For the photographer looking to create something unique, staying motivated when so many people are filtering through the parks presents some challenges. When standing on Glacier Point in Yosemite, or after the short hike to Delicate Arch in Arches National Park, it can feel impossible.
The outline of Delicate Arch has become a symbol that represents the state of Utah, not just the park. It’s the primary graphic on the state license plate, and it has its own billboard as you cross the border from Colorado into Utah, welcoming visitors who seek the arch.
I’d never done the short hike to see it for myself, though I’d tried at least a half-dozen times. I always turned around when I saw the parking lot overflowing with people and the trail looking more like a queue. Avoiding lines isn’t something I only do in nature; I’m that way in the city, as well. On my last visit to the arch, I would have turned around again, but I was there with my girlfriend who had joined me on an 8,000-mile road trip through several national parks. By now, she knew when I needed to be pushed out of the car.
During the day, there was a long line of cars stretching along this road through Zion National Park. When I returned to take this image at night, I had to wait 20 minutes for a car to come along and light up the switchbacks. Photo by Ben Horton.
With her pressuring me to get out of the driver’s seat for a while, we put our heads down and got in line. We reached the overlook and were among hundreds of people, all standing there waiting to have a photo taken with the arch, one after another, posing with their arms raised.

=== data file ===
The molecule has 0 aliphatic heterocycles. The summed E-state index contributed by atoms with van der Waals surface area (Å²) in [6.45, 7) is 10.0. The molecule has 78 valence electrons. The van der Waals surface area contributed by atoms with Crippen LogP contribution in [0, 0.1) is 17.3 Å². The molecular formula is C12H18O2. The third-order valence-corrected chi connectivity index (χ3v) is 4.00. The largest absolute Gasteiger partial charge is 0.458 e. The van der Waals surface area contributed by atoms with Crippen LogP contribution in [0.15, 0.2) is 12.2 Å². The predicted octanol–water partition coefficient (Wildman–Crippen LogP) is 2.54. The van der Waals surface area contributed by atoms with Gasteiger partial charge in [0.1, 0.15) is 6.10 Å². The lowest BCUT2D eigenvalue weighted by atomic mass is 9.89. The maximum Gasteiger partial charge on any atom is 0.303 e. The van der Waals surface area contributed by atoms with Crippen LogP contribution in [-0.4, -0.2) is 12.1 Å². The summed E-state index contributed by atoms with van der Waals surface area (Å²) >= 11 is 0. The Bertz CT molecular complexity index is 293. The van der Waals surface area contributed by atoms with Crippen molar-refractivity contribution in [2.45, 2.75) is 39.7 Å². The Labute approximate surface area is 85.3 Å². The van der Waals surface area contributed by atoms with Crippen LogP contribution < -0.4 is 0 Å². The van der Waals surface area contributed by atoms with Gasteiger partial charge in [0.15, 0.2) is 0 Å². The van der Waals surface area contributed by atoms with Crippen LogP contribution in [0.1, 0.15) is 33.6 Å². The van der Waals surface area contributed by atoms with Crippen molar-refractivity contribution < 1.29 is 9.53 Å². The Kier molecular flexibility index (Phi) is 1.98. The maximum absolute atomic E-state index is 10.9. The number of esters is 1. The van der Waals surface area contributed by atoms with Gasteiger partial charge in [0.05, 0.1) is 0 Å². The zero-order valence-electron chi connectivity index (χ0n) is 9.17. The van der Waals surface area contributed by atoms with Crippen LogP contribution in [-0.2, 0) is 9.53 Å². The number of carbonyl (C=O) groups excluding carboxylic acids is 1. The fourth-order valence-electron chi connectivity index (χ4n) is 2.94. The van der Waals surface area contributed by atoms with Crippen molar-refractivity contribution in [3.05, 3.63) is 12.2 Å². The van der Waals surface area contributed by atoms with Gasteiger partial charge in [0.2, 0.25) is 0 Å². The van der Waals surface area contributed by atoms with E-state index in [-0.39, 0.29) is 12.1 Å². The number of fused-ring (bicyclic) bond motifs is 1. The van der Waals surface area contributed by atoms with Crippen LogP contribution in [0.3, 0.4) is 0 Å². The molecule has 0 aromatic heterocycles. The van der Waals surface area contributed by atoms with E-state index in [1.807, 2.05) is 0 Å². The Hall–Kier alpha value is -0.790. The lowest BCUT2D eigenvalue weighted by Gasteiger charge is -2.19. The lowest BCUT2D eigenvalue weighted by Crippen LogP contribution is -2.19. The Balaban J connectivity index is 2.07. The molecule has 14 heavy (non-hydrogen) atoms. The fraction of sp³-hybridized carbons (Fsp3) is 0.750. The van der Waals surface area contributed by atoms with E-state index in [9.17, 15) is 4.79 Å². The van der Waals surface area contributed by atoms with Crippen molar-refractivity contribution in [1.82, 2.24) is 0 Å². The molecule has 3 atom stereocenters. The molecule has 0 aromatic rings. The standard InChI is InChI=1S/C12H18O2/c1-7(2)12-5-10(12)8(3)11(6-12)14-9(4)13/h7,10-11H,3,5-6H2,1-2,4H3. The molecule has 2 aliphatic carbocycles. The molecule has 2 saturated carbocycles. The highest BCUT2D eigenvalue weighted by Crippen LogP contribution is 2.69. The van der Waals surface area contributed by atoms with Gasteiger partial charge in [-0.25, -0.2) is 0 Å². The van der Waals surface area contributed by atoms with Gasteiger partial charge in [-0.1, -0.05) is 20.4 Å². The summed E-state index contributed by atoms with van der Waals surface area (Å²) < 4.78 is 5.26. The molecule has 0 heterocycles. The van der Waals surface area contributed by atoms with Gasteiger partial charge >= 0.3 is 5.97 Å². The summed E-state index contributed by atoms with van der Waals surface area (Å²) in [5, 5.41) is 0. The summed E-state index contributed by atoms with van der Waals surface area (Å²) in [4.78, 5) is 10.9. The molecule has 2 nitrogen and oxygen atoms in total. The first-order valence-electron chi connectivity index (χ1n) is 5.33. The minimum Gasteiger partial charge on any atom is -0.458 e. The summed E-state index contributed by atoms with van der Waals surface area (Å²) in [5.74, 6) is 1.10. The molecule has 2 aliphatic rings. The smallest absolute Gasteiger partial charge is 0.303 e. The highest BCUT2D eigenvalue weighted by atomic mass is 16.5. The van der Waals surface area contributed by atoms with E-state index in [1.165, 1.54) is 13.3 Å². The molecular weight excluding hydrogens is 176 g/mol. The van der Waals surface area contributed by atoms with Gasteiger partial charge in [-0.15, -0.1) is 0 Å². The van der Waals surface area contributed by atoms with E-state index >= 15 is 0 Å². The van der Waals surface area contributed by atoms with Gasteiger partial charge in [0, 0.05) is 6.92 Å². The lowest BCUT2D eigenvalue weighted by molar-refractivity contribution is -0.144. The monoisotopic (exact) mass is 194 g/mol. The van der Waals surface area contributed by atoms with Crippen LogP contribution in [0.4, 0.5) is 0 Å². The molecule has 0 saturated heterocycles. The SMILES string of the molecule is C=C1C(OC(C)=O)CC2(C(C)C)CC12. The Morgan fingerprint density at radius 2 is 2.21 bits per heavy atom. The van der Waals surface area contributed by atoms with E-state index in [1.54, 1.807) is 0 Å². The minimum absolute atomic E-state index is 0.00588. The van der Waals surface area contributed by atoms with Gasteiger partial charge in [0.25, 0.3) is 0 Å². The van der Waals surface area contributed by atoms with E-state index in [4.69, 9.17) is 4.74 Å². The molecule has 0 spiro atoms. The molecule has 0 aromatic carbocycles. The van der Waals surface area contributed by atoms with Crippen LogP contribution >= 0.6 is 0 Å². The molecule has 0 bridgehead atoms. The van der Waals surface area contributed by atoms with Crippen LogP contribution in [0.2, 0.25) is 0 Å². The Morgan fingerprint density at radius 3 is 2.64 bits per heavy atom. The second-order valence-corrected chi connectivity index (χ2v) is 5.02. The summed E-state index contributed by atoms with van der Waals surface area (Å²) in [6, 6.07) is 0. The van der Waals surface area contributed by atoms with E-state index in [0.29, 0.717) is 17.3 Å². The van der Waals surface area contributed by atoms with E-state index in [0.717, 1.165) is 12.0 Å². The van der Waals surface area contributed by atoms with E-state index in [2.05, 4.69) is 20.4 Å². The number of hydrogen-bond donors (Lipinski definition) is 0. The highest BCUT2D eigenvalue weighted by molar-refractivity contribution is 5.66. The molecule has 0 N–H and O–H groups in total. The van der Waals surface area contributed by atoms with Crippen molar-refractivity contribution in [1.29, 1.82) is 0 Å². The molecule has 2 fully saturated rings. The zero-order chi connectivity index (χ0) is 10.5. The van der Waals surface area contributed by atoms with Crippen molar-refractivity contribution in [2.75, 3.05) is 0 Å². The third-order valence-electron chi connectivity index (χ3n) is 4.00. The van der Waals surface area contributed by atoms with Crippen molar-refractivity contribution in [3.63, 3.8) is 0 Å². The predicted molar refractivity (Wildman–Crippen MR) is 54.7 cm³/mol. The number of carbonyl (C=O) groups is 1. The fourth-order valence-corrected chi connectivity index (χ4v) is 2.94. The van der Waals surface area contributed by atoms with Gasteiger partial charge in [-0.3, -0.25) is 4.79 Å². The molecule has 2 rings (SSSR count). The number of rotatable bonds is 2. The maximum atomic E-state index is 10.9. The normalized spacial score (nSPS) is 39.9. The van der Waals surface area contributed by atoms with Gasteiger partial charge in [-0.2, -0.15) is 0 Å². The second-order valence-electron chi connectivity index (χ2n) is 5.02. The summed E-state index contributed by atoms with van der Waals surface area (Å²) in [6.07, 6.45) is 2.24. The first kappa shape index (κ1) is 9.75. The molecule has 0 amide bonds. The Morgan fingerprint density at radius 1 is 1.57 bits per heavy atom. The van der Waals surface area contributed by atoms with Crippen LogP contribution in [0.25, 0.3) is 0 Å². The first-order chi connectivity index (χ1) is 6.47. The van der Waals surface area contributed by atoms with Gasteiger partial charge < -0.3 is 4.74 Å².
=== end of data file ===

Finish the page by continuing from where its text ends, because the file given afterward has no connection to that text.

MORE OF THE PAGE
The procession was endless—we waited no less than two hours for an image of the arch without people in it, and in that time, the light had long since turned gray and flat, so I gave up. My only captures were photojournalistic documentation of the crowd itself. I get grumpy in these situations. I know that being a professional doesn’t mean I have any more right to use the space than they do—some might argue that it means I have less of a right to the space, and there’s perhaps some validity to that. I was there hoping to take something that would add to my portfolio, while they were there to document their experiences.
The three-mile round-trip walk to Delicate Arch and back is Utah’s most popular hike. To experience the arch alone, consider going in winter when Arches National Park is at its emptiest. Photo by Ben Horton.